I Wish It Would Rain Down
Last night, in the middle of otherwise peaceful slumber, I awoke to pouring rain and thunder.
Not that such sounds are novel to me … it’s just that my life has lacked these things for several months. Here in the mid-Atlantic region, we are suffering from a severe drought.
So when this rare event occurred, I fell into a half-awake, half-asleep state and captured the essence of something that’s been troubling me for months. I finally was able to encapsulate the growing realization that’s been eating at me.
The Daily Show has lost its mojo.
This pains me more than most of you can imagine. My admiration, respect, and love for the half-hour parody news broadcast on Comedy Central has been a steady presence for years, since Craig Kilborn hosted. It’s difficult for me to admit that these feelings have faded.
These feelings have faded.
Perhaps it started when one of the show’s best correspondents/writers, Stephen Colbert, left two years ago to start his own show. Otherwise, I’m ignorant about the writing cadre of the show now compared to 2005, but the direction hasn’t been positive.
At least 90% of an episode now consists of two things.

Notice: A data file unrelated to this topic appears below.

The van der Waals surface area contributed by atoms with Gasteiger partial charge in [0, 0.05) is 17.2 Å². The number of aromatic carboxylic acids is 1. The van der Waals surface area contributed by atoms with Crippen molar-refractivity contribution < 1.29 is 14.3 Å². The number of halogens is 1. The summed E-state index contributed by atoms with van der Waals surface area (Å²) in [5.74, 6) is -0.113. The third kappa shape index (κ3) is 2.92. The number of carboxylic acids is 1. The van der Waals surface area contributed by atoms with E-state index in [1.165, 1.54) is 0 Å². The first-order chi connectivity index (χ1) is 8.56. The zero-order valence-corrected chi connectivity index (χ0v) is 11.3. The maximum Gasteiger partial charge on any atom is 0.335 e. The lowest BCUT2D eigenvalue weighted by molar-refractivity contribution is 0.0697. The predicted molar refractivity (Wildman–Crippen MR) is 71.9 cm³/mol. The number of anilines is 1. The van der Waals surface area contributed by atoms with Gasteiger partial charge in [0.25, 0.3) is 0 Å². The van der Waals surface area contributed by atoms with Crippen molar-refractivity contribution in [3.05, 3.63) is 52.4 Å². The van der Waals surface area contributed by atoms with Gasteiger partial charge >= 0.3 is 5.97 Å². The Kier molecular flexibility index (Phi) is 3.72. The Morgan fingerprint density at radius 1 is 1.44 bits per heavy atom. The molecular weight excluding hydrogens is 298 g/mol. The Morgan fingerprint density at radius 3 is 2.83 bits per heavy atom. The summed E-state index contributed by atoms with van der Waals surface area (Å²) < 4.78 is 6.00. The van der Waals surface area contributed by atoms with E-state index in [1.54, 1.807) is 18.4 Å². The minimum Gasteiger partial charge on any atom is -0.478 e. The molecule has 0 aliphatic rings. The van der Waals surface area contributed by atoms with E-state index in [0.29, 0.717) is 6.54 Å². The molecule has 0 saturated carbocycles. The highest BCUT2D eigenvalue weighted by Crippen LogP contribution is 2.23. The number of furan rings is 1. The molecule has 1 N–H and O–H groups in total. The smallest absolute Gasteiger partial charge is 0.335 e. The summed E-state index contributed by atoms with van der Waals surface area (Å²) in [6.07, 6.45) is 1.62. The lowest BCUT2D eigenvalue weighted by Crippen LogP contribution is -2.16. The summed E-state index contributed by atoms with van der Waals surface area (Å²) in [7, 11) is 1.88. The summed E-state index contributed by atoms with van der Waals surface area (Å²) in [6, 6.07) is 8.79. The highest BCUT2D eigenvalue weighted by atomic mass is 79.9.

First, Jon Stewart’s show now depends mostly on rather witless shots at Bush, Cheney, Rove, and a few other executive branch figures.
I’m a big fan of political satire, so clever jabs at our leaders give me no heartburn whatsoever. I think we need more intelligent swipes at all authority figures. But recently, trained monkeys could have crafted and delivered most of the show’s “jokes,” which rely on weak impersonations and stale exaggerations.
It doesn’t take a genius to make fun of this (or any) administration. Events and policies to mock are low-hanging fruit. It does take skilled comedic writing, however, to make that lampooning good. And The Daily Show is failing.
Second, Stewart has gone dirty—he now gets more bleeps per minute than Lindsay Lohan and Paris Hilton. Combined.
I like well-placed cursing. In fact, I love it. Authors like Chuck Klosterman use expletives naturally, and the aforementioned Colbert drops four-letter treats once in a while to great effect. Relying on profanity for laughs, on the other hand, is a downward spiral that one only enters once ideas dry up.
And it seems the mid-Atlantic drought has reached The Daily Show’s writers.